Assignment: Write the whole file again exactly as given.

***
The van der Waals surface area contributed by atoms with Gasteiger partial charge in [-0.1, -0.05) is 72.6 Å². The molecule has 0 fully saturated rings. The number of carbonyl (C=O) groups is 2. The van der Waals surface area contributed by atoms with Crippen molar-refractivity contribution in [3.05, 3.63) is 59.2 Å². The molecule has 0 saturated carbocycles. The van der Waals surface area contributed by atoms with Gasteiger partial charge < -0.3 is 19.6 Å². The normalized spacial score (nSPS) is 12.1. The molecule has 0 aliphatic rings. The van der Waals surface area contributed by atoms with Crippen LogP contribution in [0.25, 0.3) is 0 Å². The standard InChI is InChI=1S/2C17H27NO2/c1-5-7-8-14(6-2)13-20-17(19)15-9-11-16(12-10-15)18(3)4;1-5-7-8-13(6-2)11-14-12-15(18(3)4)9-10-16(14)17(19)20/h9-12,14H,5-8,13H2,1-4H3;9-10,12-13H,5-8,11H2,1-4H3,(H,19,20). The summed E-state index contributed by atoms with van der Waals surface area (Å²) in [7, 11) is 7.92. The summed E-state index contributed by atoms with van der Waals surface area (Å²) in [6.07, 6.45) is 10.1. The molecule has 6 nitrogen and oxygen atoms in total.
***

The van der Waals surface area contributed by atoms with Gasteiger partial charge in [-0.1, -0.05) is 72.6 Å². The molecule has 0 fully saturated rings. The number of carbonyl (C=O) groups is 2. The van der Waals surface area contributed by atoms with Crippen molar-refractivity contribution in [3.05, 3.63) is 59.2 Å². The molecule has 0 saturated carbocycles. The van der Waals surface area contributed by atoms with Gasteiger partial charge < -0.3 is 19.6 Å². The normalized spacial score (nSPS) is 12.1. The molecule has 0 aliphatic rings. The van der Waals surface area contributed by atoms with Crippen LogP contribution in [0.25, 0.3) is 0 Å². The standard InChI is InChI=1S/2C17H27NO2/c1-5-7-8-14(6-2)13-20-17(19)15-9-11-16(12-10-15)18(3)4;1-5-7-8-13(6-2)11-14-12-15(18(3)4)9-10-16(14)17(19)20/h9-12,14H,5-8,13H2,1-4H3;9-10,12-13H,5-8,11H2,1-4H3,(H,19,20). The summed E-state index contributed by atoms with van der Waals surface area (Å²) in [7, 11) is 7.92. The summed E-state index contributed by atoms with van der Waals surface area (Å²) in [6.07, 6.45) is 10.1. The molecule has 6 nitrogen and oxygen atoms in total.